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Treason - Application Of The Law In The United States

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Since national independence, fewer than fifty cases involving the application of the law of treason as defined in the national or state constitutions have been brought to court in the United States. A tally of the thirty-eight major instances indicates that the cautious moderation sought by those who wrote the Constitution has been fulfilled in practice. Only eight cases show what critics might call broad interpretations of the offense; sixteen cases fall within explicit dimensions of the crime as set forth in the Constitution; in fourteen instances judges have taken a restrictive approach, refusing to enlarge the reach of the offense. This record suggests regard for the restrictive aspects of the constitutional history and probably indicates that by and large the country has enjoyed substantial political stability. In any event, the record shows little vindictive resort to the charge of treason, and few cases carrying politically controversial tones.

During the American Revolution most actions taken against British Loyalists were to confiscate property. Treason cases arising out of the Whiskey Rebellion, Fries's Rebellion, the Burr conspiracy, Jefferson's Embargo Act, and resistance to enforcement of the Fugitive Slave Law grew out of differences over domestic political issues. Decisions in these cases were rendered in 1795, 1800, 1807, 1808, and 1851, respectively, but were of limited practical impact. Treason prosecutions by state authorities incident to the Dorr Rebellion in Rhode Island (1842) and John Brown's raid (1859) were exceptional because of their broad political repercussions. Because of the scale of the Civil War there was no resort to prosecution for treason, although clearly supporters of the seceded states levied war against the United States. Some cases had tones of domestic ideological conflict over the country's entry into World War I. In United States v. Werner, 247 F. 708, 710–711 (E.D. Pa. 1918), the defendant was indicted for treason by giving aid to the enemy through publication of newspaper stories unfavorable to the cause of the United States. The trial court ruled for the government on the demurrer. On appeal, the Supreme Court disposed of the case on other grounds, but its opinion made clear that the prosecution carried a strong ideological tone (Schaefer v. United States, 251 U.S. 466 (1920)). But this cast was notably absent from treason prosecutions incident to World War II.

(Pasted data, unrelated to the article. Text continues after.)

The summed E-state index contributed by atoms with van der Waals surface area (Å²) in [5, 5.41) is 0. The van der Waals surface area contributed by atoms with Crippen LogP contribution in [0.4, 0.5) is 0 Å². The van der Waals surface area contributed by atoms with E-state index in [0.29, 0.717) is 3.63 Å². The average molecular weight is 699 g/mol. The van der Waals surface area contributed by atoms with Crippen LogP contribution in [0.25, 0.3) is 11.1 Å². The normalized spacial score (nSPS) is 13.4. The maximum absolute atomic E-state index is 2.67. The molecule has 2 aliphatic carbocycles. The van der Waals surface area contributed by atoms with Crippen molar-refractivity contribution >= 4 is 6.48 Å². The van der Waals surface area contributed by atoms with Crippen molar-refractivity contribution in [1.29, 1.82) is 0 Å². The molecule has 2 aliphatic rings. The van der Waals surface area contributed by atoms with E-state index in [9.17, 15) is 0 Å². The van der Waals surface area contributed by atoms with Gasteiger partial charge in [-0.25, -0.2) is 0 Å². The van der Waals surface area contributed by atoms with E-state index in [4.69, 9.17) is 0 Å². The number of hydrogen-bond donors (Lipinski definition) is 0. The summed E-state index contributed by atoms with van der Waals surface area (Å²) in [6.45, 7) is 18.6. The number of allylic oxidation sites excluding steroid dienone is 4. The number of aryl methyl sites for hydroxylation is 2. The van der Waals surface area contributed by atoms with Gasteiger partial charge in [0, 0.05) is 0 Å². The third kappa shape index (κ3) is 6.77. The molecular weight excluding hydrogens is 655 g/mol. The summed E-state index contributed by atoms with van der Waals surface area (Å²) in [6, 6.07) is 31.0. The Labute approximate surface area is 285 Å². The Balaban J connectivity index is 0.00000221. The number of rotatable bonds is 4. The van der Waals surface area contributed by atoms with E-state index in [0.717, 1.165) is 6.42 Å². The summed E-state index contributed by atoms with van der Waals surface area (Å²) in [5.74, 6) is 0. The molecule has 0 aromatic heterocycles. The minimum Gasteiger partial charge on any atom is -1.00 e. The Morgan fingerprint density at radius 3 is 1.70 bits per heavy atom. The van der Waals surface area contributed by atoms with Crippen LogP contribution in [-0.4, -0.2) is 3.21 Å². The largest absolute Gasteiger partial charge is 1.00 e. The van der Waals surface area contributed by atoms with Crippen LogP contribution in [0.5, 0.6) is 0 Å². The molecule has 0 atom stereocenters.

In the practice of Congress and in decisions of the courts, the constitutional definition of treason has never barred creation of other statutory offenses involving subversion of the legal order. Thus, United States v. Rosenberg, 195 F. 2d 583 (2d Cir. 1952) held that the defendants were validly convicted of conspiracy to violate the federal Espionage Act, 18 U.S.C. § 794 (1976) by communicating protected information to the USSR. However, established doctrine forbids Congress to enlarge beyond the constitutional definition the kinds of conduct that may be punished as treason, and assures the protection of the two-witness requirement where the charged conduct amounts to levy of war or adherence to enemies. Nonetheless, legislators might seek to punish it under another name. Loose use of the epithet treason amid the Cold War emotions of the 1950s showed that there was still potential power in the dread cry as a weapon of partisan or ideological combat. But the limits set by the constitutional definition have curbed resort to treason prosecutions to suppress or harass peaceful, legitimate political competition.

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